Friday, 6 February 2015 00:00
Older people are people too. Much of the concern around an ageing population lies in the presumption and sometimes fear that older people are less productive and less innovative, have lower rates of consumption but are passive recipients of welfare services. Essentially, they are a burden.
But a new study published by Age International shows that factually more and more elderly people are working for longer. The report argues that across developing countries there is evidence that the productivity, creativity, vitality and participation of older adults in workplaces, communities, households and families is not just growing but crucial to sustainable development.
According to the latest World Bank Sri Lanka demography transition report, 67% of Sri Lanka’s population is of working age and the said population will continue to remain significantly larger than the dependent population until 2017, with the makings to play a crucial role in advancing the country’s economy.
Findings of a series of technical studies put together by Sri Lankan academics and the World Bank highlighted that the share of the elderly population over 60 years of age is expected to increase from 12.5% to 16.7% in 2021, and by 2041, one out of every four people is expected to be an elderly person.
Examining the economic implications of Sri Lanka’s demographic transition, focusing on employment and productivity issues, the report called for effective policy planning such as improving labour market outcomes and providing adequate services for vulnerable groups which could help ensure a smooth demographic transition.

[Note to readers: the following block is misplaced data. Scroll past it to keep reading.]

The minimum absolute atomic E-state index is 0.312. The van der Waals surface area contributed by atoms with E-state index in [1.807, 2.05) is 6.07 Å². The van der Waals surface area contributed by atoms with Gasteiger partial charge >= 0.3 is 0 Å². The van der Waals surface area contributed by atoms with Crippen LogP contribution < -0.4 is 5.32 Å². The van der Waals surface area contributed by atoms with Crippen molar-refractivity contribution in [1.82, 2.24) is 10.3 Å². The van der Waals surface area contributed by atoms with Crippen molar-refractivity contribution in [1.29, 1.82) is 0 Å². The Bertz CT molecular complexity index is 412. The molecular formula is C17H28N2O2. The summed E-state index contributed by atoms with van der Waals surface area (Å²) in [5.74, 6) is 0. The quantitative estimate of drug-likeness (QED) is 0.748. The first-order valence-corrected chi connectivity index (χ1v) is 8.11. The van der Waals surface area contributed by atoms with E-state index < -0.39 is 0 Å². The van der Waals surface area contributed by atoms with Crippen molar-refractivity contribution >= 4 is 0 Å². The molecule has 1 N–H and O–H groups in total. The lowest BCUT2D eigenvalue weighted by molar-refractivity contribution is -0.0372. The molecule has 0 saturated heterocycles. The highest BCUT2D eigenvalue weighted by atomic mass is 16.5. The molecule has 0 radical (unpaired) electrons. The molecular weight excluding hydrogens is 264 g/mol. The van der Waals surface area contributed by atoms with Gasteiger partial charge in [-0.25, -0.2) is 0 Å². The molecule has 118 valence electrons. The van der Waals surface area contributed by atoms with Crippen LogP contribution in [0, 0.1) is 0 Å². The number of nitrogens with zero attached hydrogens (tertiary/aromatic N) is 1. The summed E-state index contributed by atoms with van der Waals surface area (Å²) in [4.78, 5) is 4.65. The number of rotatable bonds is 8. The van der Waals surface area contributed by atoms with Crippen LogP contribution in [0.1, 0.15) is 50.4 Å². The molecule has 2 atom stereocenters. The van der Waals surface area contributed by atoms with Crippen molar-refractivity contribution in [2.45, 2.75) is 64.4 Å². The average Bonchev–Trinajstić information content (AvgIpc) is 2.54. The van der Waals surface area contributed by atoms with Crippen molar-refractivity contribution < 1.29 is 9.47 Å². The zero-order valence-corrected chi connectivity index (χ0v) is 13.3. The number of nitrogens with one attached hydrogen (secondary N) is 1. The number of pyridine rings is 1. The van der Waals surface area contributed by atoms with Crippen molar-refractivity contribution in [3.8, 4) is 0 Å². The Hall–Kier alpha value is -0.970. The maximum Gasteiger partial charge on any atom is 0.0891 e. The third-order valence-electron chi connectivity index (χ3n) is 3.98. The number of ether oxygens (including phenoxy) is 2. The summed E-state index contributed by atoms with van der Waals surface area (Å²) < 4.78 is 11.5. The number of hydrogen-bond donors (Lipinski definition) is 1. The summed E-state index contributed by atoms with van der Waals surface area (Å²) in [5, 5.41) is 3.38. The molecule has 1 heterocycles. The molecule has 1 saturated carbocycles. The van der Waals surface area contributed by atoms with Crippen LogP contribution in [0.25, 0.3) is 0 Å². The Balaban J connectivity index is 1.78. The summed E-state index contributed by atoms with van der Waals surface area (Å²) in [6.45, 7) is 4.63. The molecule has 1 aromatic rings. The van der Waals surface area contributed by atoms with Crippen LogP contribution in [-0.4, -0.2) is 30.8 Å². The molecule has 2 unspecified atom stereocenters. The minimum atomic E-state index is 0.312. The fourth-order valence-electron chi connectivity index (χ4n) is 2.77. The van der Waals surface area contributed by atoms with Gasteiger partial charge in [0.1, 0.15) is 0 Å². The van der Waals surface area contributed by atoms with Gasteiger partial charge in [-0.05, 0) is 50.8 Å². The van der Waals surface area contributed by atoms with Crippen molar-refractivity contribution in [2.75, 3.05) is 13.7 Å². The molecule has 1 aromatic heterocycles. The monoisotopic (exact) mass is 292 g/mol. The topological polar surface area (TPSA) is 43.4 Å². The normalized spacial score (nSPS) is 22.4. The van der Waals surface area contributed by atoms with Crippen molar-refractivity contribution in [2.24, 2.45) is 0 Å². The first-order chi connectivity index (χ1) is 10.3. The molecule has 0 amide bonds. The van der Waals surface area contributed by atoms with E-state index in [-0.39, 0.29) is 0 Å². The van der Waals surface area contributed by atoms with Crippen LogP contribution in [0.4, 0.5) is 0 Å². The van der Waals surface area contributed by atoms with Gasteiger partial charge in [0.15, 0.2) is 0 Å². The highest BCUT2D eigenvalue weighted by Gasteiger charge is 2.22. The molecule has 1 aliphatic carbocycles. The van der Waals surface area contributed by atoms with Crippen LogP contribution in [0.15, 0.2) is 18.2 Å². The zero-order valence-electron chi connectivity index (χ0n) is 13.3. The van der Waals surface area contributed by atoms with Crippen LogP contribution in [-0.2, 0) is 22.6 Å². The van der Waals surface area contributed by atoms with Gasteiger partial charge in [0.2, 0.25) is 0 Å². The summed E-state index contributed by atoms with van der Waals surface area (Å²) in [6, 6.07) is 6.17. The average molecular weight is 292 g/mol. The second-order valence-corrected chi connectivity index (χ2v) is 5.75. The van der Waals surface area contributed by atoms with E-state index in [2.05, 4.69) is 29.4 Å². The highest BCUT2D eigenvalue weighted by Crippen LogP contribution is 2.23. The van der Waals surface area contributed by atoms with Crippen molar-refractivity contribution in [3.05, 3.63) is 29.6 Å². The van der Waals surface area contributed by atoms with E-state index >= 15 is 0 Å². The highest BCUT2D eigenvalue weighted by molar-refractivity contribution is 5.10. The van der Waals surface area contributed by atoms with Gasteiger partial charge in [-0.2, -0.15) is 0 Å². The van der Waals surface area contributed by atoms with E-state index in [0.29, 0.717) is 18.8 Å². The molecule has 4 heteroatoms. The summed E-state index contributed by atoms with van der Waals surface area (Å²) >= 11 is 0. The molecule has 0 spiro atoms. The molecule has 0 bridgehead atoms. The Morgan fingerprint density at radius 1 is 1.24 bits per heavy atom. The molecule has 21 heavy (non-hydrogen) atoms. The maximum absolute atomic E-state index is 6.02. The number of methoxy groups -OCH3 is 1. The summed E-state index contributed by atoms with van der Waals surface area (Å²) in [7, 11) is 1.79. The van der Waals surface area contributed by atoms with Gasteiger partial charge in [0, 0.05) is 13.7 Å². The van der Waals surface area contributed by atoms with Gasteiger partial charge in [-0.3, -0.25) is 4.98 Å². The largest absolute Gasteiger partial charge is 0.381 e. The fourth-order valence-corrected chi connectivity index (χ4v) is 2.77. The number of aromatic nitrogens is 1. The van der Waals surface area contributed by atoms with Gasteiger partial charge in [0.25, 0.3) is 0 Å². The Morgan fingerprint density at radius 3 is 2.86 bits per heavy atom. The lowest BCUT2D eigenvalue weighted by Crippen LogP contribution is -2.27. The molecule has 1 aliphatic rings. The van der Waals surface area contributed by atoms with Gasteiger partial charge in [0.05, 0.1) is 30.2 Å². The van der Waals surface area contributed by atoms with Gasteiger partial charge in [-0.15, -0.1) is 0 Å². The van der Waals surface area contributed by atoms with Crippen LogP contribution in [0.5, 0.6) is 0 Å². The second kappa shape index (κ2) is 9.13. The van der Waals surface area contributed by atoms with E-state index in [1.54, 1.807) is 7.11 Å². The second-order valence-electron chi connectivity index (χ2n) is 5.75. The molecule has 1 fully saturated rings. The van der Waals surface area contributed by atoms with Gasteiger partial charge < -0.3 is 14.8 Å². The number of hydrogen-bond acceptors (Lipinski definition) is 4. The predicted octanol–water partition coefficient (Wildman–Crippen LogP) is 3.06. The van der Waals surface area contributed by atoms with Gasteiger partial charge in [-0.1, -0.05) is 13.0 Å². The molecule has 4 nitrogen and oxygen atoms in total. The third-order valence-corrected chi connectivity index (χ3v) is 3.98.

What happens when a young population ages? How should countries prepare for it or should they even prepare? Much of the world faces similar situations and challenges – globally, within the next ten years, there will be one billion older people worldwide and by 2050, nearly one in five people in developing countries will be over the age of 60.
In reference to the welfare of the elderly, retirement benefits were noted to be crucial. Out of the total elderly population in Sri Lanka, only 15% receive pension benefits and 26% receive EPF, while approximately 41% receive some benefit or the other. However, it is noteworthy that the remaining 18% of the elderly population receives no retirement benefits and tends to rely on the welfare of their children, relatives and friends. Yet that does not make them useless.
A recent study of community work in Asia found that more than a quarter of Indians and Taiwanese and a fifth of Filipino and Chinese men and women in their 60s and 70s regularly helped in the wider community, providing assistance to individuals of all ages. Other studies have highlighted the importance of the local knowledge and community-organising skills of associations for the elderly in disaster relief efforts.
Significant representation as ‘elders’ among civic, political and religious leaders at community and national levels as well as among the business and professional elite is positive. In these roles, older people actively and passively shape the conditions for and the attitudes of younger generations toward entrepreneurship, political and societal stability and good governance.
The ways in which the elderly presently fulfil the above functions may be conducive to or may hinder the forging of enabling conditions for a demographic dividend. A central challenge for policy and thought leaders then is to understand better, and to address the capacities, opportunities and perspectives of older people in their varied roles, in order to create the most favourable foundation for a demographic dividend.